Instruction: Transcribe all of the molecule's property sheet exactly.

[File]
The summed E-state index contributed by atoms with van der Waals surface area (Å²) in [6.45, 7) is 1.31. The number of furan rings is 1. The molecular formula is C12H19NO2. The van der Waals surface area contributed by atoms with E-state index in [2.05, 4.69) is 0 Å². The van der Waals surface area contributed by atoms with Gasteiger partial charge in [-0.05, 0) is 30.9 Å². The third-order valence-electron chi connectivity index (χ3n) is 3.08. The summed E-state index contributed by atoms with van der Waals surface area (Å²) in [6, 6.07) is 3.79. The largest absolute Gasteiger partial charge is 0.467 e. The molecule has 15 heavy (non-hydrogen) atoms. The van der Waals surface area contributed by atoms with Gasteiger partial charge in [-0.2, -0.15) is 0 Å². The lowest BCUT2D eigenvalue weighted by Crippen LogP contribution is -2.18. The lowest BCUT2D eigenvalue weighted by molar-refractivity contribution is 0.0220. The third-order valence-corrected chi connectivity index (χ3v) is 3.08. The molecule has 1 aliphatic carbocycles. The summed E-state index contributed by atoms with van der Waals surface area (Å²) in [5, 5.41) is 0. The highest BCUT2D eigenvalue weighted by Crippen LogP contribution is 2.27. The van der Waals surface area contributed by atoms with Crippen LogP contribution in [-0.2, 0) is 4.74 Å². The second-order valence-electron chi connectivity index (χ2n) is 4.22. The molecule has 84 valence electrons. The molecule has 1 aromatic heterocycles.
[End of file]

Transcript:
The summed E-state index contributed by atoms with van der Waals surface area (Å²) in [6.45, 7) is 1.31. The number of furan rings is 1. The molecular formula is C12H19NO2. The van der Waals surface area contributed by atoms with E-state index in [2.05, 4.69) is 0 Å². The van der Waals surface area contributed by atoms with Gasteiger partial charge in [-0.05, 0) is 30.9 Å². The third-order valence-electron chi connectivity index (χ3n) is 3.08. The summed E-state index contributed by atoms with van der Waals surface area (Å²) in [6, 6.07) is 3.79. The largest absolute Gasteiger partial charge is 0.467 e. The molecule has 15 heavy (non-hydrogen) atoms. The van der Waals surface area contributed by atoms with Gasteiger partial charge in [-0.2, -0.15) is 0 Å². The lowest BCUT2D eigenvalue weighted by Crippen LogP contribution is -2.18. The lowest BCUT2D eigenvalue weighted by molar-refractivity contribution is 0.0220. The third-order valence-corrected chi connectivity index (χ3v) is 3.08. The molecule has 1 aliphatic carbocycles. The summed E-state index contributed by atoms with van der Waals surface area (Å²) in [5, 5.41) is 0. The highest BCUT2D eigenvalue weighted by Crippen LogP contribution is 2.27. The van der Waals surface area contributed by atoms with Crippen LogP contribution in [-0.2, 0) is 4.74 Å². The second-order valence-electron chi connectivity index (χ2n) is 4.22. The molecule has 84 valence electrons. The molecule has 1 aromatic heterocycles.